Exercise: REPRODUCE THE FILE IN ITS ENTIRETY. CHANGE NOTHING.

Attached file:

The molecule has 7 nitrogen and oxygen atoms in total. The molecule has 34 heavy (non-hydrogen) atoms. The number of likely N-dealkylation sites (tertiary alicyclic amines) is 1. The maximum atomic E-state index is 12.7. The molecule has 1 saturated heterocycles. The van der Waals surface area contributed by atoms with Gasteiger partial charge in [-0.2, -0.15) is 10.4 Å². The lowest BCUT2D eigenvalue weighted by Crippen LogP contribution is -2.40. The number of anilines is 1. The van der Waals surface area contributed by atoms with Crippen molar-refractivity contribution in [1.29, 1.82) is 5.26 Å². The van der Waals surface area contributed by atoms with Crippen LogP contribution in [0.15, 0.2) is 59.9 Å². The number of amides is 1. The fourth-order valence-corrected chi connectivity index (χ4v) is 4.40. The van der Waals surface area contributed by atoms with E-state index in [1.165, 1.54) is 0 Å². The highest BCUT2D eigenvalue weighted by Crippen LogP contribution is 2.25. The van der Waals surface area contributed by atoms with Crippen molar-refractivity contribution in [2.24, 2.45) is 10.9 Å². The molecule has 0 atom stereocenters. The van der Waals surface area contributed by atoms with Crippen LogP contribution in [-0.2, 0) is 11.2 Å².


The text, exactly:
The molecule has 7 nitrogen and oxygen atoms in total. The molecule has 34 heavy (non-hydrogen) atoms. The number of likely N-dealkylation sites (tertiary alicyclic amines) is 1. The maximum atomic E-state index is 12.7. The molecule has 1 saturated heterocycles. The van der Waals surface area contributed by atoms with Gasteiger partial charge in [-0.2, -0.15) is 10.4 Å². The lowest BCUT2D eigenvalue weighted by Crippen LogP contribution is -2.40. The number of anilines is 1. The van der Waals surface area contributed by atoms with Crippen molar-refractivity contribution in [1.29, 1.82) is 5.26 Å². The van der Waals surface area contributed by atoms with Crippen LogP contribution in [0.15, 0.2) is 59.9 Å². The number of amides is 1. The fourth-order valence-corrected chi connectivity index (χ4v) is 4.40. The van der Waals surface area contributed by atoms with E-state index in [1.165, 1.54) is 0 Å². The highest BCUT2D eigenvalue weighted by Crippen LogP contribution is 2.25. The van der Waals surface area contributed by atoms with Crippen molar-refractivity contribution in [2.24, 2.45) is 10.9 Å². The molecule has 0 atom stereocenters. The van der Waals surface area contributed by atoms with Crippen LogP contribution in [-0.2, 0) is 11.2 Å².